SURVIVING CHRISTMAS and ELF: A BUMPER DOUBLE CHRISTMAS REVIEW BY SANDRA HARRIS. ©
SURVIVING CHRISTMAS. 2004. DIRECTED BY MIKE MITCHELL. STARRING JAMES GANDOLFINI, BEN AFFLECK, CATHERINE O’HARA, JOSH ZUCKERMAN AND CHRISTINA APPLEGATE.
ELF. 2003. DIRECTED BY JON FAVREAU. STARRING WILL FERRELL, JAMES CAAN, MARY STEENBURGEN, ZOOEY DESCHANEL, DANIEL TAY, EDWARD ASNER, PETER DINKLAGE AND BOB NEWHART. FEATURING THE VOICE OF RAY HARRYHAUSEN AS THE POLAR BEAR CUB.
I love these two Christmas comedy films to bits. Christmas isn’t Christmas unless I’ve watched both of ’em, preferably back-to-back. The funny thing is (well, they’re both comedies so technically they’re both meant to be funny!) that one of them was a box-office disaster and the other was a runaway success.
So, which was the stinker that garnered mostly negative reviews and went almost straight-to-video and which was the festive hit that’s become a much-loved perennial favourite, a film that starts gracing our television screens the moment the first of December comes around? I’m going to be a real meanie and not tell you. See if you can guess which is which. The winner gets a candy cane…!
SURVIVING CHRISTMAS is the story of an eccentric young millionaire, Drew Latham, who finds himself unexpectedly alone for Christmas. Troubled by painful childhood memories of the festive season, he pays an ordinary American family a quarter of a million bucks to let him spend Christmas with them.
The one condition he lays down is that the family, the Valcos, take part whole-heartedly in the traditions and celebrations of Christmas for his benefit. Can they put up with Drew’s nonsense and endless festive demands? Well, let’s just say that a quarter of a million big ones is a mighty tempting incentive…
I’ve never liked Ben Affleck in anything else but this one film. He has an innocent, Buddy The Elf-like quality about him that makes his character appealing and even vulnerable. He’s lonely at Christmas and he wants to experience a nice traditional family Christmas like the ones he never got to have when he was a kid. What the hell is wrong with that? Nothing at all, Drew, that’s what. Nothing at all.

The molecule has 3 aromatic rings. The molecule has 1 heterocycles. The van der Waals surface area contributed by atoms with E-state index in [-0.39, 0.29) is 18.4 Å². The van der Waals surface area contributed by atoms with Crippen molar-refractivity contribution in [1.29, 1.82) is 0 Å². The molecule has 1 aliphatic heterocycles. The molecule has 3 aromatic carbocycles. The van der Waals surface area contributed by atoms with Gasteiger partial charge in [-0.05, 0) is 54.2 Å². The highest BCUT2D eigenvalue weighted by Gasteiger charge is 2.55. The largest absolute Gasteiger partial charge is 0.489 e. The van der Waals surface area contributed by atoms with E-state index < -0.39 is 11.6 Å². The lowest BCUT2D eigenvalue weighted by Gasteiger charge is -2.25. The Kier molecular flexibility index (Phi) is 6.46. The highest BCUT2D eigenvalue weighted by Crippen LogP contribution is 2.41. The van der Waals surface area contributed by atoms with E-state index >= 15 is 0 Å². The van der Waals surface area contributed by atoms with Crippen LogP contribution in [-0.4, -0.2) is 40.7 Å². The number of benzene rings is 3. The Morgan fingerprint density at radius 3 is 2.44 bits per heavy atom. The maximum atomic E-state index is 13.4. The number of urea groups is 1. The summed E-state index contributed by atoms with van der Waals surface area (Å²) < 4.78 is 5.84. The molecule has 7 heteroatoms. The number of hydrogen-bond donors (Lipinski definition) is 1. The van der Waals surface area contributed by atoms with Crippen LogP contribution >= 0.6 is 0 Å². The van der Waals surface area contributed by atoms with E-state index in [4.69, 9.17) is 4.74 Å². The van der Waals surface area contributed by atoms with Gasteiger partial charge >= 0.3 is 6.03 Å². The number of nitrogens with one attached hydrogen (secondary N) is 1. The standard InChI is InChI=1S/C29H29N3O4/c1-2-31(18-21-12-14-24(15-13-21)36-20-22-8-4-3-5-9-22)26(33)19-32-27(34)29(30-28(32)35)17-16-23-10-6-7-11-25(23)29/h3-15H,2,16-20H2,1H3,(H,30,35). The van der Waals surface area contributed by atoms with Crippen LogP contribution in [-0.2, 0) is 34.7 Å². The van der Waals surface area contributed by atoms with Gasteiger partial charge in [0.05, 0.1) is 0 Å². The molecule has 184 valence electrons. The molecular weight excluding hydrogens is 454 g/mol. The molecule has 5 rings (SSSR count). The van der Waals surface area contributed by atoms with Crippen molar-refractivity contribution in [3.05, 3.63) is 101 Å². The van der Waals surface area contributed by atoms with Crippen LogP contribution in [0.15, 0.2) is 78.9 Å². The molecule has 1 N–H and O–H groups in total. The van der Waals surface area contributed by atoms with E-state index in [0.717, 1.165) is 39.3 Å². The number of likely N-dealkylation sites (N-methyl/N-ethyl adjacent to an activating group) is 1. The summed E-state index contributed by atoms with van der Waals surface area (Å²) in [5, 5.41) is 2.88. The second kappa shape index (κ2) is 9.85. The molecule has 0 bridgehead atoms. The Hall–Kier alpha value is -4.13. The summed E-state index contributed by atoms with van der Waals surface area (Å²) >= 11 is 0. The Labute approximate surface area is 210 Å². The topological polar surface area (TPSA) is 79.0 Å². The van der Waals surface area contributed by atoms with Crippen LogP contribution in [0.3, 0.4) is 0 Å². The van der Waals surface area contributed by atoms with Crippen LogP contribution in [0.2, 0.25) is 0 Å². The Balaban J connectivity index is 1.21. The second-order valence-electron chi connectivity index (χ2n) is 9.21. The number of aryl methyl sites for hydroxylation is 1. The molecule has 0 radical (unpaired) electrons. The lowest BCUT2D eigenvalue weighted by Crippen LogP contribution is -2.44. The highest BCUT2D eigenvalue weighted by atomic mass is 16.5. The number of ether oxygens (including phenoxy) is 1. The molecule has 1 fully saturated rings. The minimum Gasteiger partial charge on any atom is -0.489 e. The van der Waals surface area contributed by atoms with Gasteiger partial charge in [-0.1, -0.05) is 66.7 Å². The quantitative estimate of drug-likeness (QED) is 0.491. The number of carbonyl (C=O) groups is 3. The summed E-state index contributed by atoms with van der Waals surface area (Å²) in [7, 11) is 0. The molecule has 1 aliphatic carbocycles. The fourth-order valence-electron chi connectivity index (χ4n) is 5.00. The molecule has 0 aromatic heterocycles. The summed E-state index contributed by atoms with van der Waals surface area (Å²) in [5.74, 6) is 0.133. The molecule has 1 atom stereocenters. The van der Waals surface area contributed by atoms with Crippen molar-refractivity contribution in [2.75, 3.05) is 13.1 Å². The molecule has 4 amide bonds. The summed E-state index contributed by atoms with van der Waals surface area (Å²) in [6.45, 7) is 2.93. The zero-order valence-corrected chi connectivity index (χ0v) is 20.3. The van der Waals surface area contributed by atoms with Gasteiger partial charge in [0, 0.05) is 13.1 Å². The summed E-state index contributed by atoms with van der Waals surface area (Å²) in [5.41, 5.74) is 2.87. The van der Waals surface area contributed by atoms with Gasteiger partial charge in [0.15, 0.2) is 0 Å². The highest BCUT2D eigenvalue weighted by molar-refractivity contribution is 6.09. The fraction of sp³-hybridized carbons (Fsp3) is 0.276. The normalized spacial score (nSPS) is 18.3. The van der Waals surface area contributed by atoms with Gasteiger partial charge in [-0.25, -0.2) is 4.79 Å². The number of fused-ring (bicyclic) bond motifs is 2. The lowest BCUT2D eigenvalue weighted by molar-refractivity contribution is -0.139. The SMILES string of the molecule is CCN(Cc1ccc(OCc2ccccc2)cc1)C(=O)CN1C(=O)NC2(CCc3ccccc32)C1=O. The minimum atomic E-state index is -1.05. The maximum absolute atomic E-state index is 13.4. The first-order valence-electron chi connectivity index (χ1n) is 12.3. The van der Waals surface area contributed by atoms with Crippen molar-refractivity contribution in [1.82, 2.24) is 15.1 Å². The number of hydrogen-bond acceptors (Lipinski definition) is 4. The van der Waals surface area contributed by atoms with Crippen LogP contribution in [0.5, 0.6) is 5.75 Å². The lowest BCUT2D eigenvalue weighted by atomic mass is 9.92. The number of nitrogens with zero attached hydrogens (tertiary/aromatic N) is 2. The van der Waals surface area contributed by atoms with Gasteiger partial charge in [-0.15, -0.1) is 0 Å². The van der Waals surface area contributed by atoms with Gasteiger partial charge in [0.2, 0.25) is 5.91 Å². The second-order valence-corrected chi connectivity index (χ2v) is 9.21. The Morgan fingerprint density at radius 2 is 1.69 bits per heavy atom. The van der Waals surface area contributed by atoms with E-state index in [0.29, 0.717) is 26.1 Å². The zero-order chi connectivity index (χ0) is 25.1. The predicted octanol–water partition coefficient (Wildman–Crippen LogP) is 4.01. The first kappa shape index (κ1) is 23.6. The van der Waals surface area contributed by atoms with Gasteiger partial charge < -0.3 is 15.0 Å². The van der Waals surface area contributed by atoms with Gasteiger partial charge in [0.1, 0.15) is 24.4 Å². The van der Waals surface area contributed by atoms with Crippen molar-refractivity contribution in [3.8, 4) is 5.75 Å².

He wants the full works too: the tree, the decorations, the presents, the snowball fights, the roaring fire, Christmas jumpers and his ‘Dad’ to wear a Santa hat when they go Christmas tree shopping. All the trappings of Christmas are present and correct in the film so it’s gorgeously festive to look at, which is certainly important in a Crimbo movie.
The main reason I like this film is that James ‘Tony Soprano’ Gandolfini plays Tom Valco, the big, burly bearded paterfamilias. He brings a lot of Tony to the role. He has Tony’s impatience, quick temper and intolerance for anything that he sees as wasting his time or being unworthy of his attentions.
His marriage to Carmela, sorry, I mean, Christine Valco is on the rocks and life seems to have lost its flavour for the couple. Can Drew’s enthusiasm for capturing the perfect family Christmas rekindle the spark in their tired relationship? It might, or then again it might not. We’ll have to see…
Highlights include the two Doo-Dahs, ‘Mom’s’ sexy photo-shoot, and the ultra-posh Van Gilders witnessing what they think is an incestuous snog between Drew and his pretty ‘sister,’ Alicia Valco.
ELF, on the other hand, is the tale of an orphaned human boy called Buddy who is raised in the North Pole by Santa and his elves. When he is all grown-up and a little too big and clumsy and ungainly for Santa’s workshop, he goes on a quest to find his real father, Walter Hobbs, who works as a book publisher in New York City. Walter is obsessed with work, has virtually no Christmas spirit and is not one iota pleased to find out that he has a fully-grown elf for a son.